- 11.3 Eukaryotic transcription is far more complex than prokaryotic transcription. Most eukaryotic genes are turned of by default. Regulatory molecules called transcription factors bind to enhances located at some distance from the gene, and form protein complexes that bend the DNA sequence to allow RNA polymerase attachment for gene expression. In much rarer situations, silencer repressors may work to prevent RNA polymerase attachment to the promoter and prevent gene expression.
- 11.4 mRNA formation. Once transcribed, RNA is spliced to remove intron (unexpressed) sequences of base pairs. The same RNA sequence may be spliced different ways at different times, yielding variations in the finam mRNA which will be transported out of the nucleus.
- 11.5 MicroRNA complexes are small RNA segments around 20 nucleotides that do not program for proteins but instead appear to attach to mRNA sequences and alter their function, providing yet another gene expression control mechanism.
- 11.6 Gene expression is also controlled by mechanisms acting after mRNA is fully manufactured and leaves the nucleus.
- mRNA breaks down, within minutes in prokaryotic cells, but within hours or days for eukaryotic cells. Cells must constantly manufacture the mRNA sequences needed for different situations.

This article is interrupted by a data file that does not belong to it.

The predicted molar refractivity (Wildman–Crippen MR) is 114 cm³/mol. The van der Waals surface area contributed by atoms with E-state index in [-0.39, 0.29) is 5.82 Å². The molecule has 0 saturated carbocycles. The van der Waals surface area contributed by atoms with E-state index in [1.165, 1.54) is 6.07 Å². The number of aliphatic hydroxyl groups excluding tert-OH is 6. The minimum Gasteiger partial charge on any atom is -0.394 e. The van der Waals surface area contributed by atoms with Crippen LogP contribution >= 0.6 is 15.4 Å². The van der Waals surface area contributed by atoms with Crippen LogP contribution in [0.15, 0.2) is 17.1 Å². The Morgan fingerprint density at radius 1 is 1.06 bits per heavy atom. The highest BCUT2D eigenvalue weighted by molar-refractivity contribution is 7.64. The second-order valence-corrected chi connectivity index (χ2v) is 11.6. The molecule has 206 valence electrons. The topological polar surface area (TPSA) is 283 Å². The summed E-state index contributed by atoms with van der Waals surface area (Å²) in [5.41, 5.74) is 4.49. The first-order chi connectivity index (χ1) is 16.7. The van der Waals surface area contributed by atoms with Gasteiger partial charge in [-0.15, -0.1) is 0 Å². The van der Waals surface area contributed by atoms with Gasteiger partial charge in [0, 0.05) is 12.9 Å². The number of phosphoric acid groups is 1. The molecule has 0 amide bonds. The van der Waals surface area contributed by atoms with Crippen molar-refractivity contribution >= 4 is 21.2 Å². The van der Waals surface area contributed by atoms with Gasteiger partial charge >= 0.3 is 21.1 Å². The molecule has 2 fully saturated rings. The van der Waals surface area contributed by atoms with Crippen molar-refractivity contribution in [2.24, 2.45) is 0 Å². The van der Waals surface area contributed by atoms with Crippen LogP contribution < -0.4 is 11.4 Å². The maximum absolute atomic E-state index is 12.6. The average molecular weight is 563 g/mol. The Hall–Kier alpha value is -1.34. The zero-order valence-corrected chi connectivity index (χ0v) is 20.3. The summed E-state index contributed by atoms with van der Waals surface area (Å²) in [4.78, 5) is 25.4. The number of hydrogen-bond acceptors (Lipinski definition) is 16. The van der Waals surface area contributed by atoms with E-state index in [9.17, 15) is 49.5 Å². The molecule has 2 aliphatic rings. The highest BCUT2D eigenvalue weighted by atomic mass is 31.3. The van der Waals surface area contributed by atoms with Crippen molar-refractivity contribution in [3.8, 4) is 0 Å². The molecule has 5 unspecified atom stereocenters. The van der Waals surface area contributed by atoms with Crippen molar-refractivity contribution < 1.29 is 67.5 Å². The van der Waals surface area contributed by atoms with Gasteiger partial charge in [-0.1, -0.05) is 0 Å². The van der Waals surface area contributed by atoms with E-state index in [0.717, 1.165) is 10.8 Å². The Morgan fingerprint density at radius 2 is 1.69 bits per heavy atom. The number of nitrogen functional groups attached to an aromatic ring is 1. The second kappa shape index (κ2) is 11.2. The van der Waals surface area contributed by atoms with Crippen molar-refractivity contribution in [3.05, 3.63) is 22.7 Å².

- Initiation of protein synthesis (translation) may depend on the presence of necessary resources.
- The cell may use enzymes to control the rate of post-translation packaging, when the amino-acid sequence or polypeptide is folded its secondary, tertiary, and quaternary structures, to meet cell needs.
- Cells may enforce protein breakdown to assure that "tired" proteins are removed from processes before they mis-function and create problems.
- 11.7 [Summary]: Gene expression can therefore be controlled by mechanisms during transcription inside the nucleus, translation outside the nucleus, and activation in the cell. Responses to immediate conditions allow a cell to meet specific needs at different times in its own life cycle, and (in multi-celled organisms) in the life pattern of the entire organism.